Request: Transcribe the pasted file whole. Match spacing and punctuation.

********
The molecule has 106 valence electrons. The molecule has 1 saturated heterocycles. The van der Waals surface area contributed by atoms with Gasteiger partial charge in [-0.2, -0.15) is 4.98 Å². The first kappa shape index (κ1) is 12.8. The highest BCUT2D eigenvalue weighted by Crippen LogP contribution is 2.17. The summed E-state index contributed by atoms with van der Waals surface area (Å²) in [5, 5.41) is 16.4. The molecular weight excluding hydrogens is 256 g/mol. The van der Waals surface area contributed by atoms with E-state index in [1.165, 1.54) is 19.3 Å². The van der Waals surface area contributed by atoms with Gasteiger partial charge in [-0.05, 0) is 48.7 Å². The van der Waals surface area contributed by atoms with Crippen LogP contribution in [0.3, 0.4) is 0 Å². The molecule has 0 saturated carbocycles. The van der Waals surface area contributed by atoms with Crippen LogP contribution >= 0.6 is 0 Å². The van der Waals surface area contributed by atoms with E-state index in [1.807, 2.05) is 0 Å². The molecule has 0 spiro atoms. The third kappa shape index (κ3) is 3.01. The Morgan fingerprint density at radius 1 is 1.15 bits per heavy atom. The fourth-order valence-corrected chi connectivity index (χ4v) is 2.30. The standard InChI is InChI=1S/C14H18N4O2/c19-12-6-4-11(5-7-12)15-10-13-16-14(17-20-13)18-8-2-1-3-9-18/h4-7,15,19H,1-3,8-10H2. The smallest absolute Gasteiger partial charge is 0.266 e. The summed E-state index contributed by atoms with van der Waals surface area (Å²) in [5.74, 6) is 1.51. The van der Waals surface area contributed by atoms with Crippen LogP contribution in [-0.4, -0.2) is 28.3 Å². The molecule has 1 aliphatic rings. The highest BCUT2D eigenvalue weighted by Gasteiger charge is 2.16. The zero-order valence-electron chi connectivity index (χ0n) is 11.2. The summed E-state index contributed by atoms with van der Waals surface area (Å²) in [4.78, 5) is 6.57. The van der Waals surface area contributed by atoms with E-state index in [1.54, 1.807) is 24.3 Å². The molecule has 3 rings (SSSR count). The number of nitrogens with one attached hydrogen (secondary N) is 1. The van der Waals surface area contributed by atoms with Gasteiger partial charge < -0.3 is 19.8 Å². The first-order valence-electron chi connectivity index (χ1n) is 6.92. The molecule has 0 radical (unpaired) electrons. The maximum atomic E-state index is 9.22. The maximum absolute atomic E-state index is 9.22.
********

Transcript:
The molecule has 106 valence electrons. The molecule has 1 saturated heterocycles. The van der Waals surface area contributed by atoms with Gasteiger partial charge in [-0.2, -0.15) is 4.98 Å². The first kappa shape index (κ1) is 12.8. The highest BCUT2D eigenvalue weighted by Crippen LogP contribution is 2.17. The summed E-state index contributed by atoms with van der Waals surface area (Å²) in [5, 5.41) is 16.4. The molecular weight excluding hydrogens is 256 g/mol. The van der Waals surface area contributed by atoms with E-state index in [1.165, 1.54) is 19.3 Å². The van der Waals surface area contributed by atoms with Gasteiger partial charge in [-0.05, 0) is 48.7 Å². The van der Waals surface area contributed by atoms with Crippen LogP contribution in [0.3, 0.4) is 0 Å². The molecule has 0 saturated carbocycles. The van der Waals surface area contributed by atoms with Crippen LogP contribution >= 0.6 is 0 Å². The van der Waals surface area contributed by atoms with E-state index in [1.807, 2.05) is 0 Å². The molecule has 0 spiro atoms. The third kappa shape index (κ3) is 3.01. The Morgan fingerprint density at radius 1 is 1.15 bits per heavy atom. The fourth-order valence-corrected chi connectivity index (χ4v) is 2.30. The standard InChI is InChI=1S/C14H18N4O2/c19-12-6-4-11(5-7-12)15-10-13-16-14(17-20-13)18-8-2-1-3-9-18/h4-7,15,19H,1-3,8-10H2. The smallest absolute Gasteiger partial charge is 0.266 e. The summed E-state index contributed by atoms with van der Waals surface area (Å²) in [5.74, 6) is 1.51. The van der Waals surface area contributed by atoms with Crippen LogP contribution in [-0.4, -0.2) is 28.3 Å². The molecule has 1 aliphatic rings. The highest BCUT2D eigenvalue weighted by Gasteiger charge is 2.16. The zero-order valence-electron chi connectivity index (χ0n) is 11.2. The summed E-state index contributed by atoms with van der Waals surface area (Å²) in [4.78, 5) is 6.57. The van der Waals surface area contributed by atoms with E-state index in [1.54, 1.807) is 24.3 Å². The molecule has 3 rings (SSSR count). The number of nitrogens with one attached hydrogen (secondary N) is 1. The van der Waals surface area contributed by atoms with Gasteiger partial charge < -0.3 is 19.8 Å². The first-order valence-electron chi connectivity index (χ1n) is 6.92. The molecule has 0 radical (unpaired) electrons. The maximum atomic E-state index is 9.22. The maximum absolute atomic E-state index is 9.22.